Two-plus weeks after unplugging the refrigerator, we have learned a few things.

Our new "fridge" and regained kitchen space around it. (Look at that - two more wall sockets now accessible! Um, but don't look at the nasty paint job.)

Peas do not keep well past a few days. The peas I mentioned in the last post (shelling peas, fresh in the pod), were sort of, um, forgotten about, and a week later it was a mysterious odor that brought them to our memory. The beets and the kohlrabi, however, kept well for a week in the pantry. I cut them into chunks and roasted them with onions, potatoes, and carrots plus a bit of olive oil, sauteed firm tofu chunks, salt and pepper. Delicious.

The kohlrabi I bought at last week’s farmer’s market and tried to keep longer than a week went bad. Probably keeping it in the dark pantry encouraged the corruption. Next time, a plate on the counter, I think, or a breathable bag in a hanging basket.

Other losses – a ripe cantaloupe went south fast in two (hot, humid summer) days. A box of raspberries purchased Saturday morning at the farmer’s market, left on the counter but probably covered too much by carrot greens (see picture below), were moldy by Sunday morning. Nathan rinsed them, boiled them with sugar and made syrup for our pancakes, so the loss was not great. But next time, raspberries must go to the cooler.

Using a cooler has worked very well. We filled both an ice cream bucket and a gallon jug with water (but left headspace for expansion – important!), then froze them both. We rotate them, one at a time, from chest freezer to cooler – when one has melted in the cooler, it goes to the freezer, and the other one comes out of the freezer and goes to the cooler.

In the cooler we keep maple syrup, almond/soy/rice milk, jam, leftovers, and cut produce. Probably items like berries and peas (produce without stems to draw water – see next paragraph) will need to go in the cooler if not used or preserved immediately.

Produce stored in hanging baskets and pots of water

Vegetables such as lettuce, carrots, herbs – anything with a stem or root that can suck up water – can be kept in a pot of water, just like cut flowers. So far, we have had moderate success with this method. Herbs seem to stay fresher this way than they did when I stored them in the fridge. Lettuce – well, some of the lettuce I bought Saturday morning was wilty by Sunday morning. But we made a big salad with the rest of it and it was great! Carrots seemed to get a bit limp faster than I would have expected – but we cooked the limp ones and cut up the rest and stored in the cooler.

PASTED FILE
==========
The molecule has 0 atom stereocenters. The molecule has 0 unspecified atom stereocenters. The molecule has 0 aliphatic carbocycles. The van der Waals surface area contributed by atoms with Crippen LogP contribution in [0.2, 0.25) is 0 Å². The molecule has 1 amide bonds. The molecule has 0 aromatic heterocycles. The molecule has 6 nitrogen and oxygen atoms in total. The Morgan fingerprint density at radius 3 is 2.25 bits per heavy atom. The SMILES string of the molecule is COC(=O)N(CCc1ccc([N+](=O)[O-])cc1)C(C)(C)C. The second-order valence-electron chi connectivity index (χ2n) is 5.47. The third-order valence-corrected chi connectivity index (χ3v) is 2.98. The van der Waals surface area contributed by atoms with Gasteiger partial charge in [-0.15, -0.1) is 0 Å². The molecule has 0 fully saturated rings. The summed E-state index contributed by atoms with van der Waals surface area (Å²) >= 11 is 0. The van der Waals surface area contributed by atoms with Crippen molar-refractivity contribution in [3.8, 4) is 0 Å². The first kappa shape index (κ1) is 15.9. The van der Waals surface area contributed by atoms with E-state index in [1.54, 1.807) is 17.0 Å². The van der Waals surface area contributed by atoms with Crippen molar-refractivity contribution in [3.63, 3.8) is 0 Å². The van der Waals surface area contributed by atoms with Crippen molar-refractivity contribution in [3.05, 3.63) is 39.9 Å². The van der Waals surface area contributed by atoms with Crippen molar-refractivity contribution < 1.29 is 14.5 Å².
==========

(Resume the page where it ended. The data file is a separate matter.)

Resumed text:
So, a bit of waste during our learning process, but with chickens and a compost pile, no food is really ever wasted.

We are learning to buy and prepare what we can use or preserve within a week or less. Rotating ice in the cooler keeps us aware of its inventory, which helps us to not waste that food.

Grains and legumes have become an even more attractive staple since we’ve ditched the fridge. They store so easily, and with a few herbs and a fresh vegetable or two, make a cheap, nutritious, simple meal.

Leftovers can be kept unchilled in the pot in which they were cooked, with a tight lid, and recooked (to boiling temperature) within 24 hours without any problem. Though in our germ-fearing culture, I promise not to serve leftovers kept like this to guests.

Without a towering space-hogging refrigerator, the kitchen feels lighter and more spacious. Other than what we store in the cooler, the fresh food we have on hand is kept on the counter or in hanging baskets, where we see it throughout the day. We get to enjoy it visually before we enjoy it digestively! And we don’t lose track of what food needs to be used soon.

Oh, and have I mentioned I will never need to clean the refrigerator again?! Woohoo!

So far, we have not missed having a refrigerator, especially since we do still use a cooler and a chest freezer. But if we did ever want one, we’re pretty sure we would get a smaller one (under-the-counter size), or retrofit a chest freezer into a chest refrigerator – which is WAY more efficient than any other refrigerator option. (A chest appliance rather than a stand-up one keeps the cold inside when you open the door, which makes a huge difference in efficiency.) See here for more about that.

Now, what do you think? Have you ever tried living without a fridge? Any tips to add? Any food items you want me to experiment with and report back about? Any other questions, comments, thoughts, other ideas about food storage alternatives?


About Julia Bloom

singer of songs, lover of words, asker of questions, runner of miles, mother of Lu&Si, darlin' of Nathan
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11 Responses to Refrigerator-less

  1. juliabloom says:

    Just found this very interesting post with some fun photos and art too –

  2. Drew says:

    Julia –

    The chest fridge idea is very simple, very easy to make happen…and in fact, we have one. It just happens to be our kegerator for our beers and fresh soda.

    In all, it doesn’t seem like much of a change. While you are removing a major appliance from your life, you’re also doing something with the ice blocks and cooler that is essentially the same thing; you’re just using elbow grease instead of grid-electricity. Perhaps what really need is an old-style icebox. They’re smaller than a modern fridge (what isn’t, really…) and were pretty efficient. My mom owned one for many years; sort of sad that she let go of it…

    Glad this experiment is creating an opportunity for you to think about how you interact with the world.


    • juliabloom says:

      Hey Drew, thanks for writing. Did you convert a chest freezer for your chest kegerator? Cool! (Really 🙂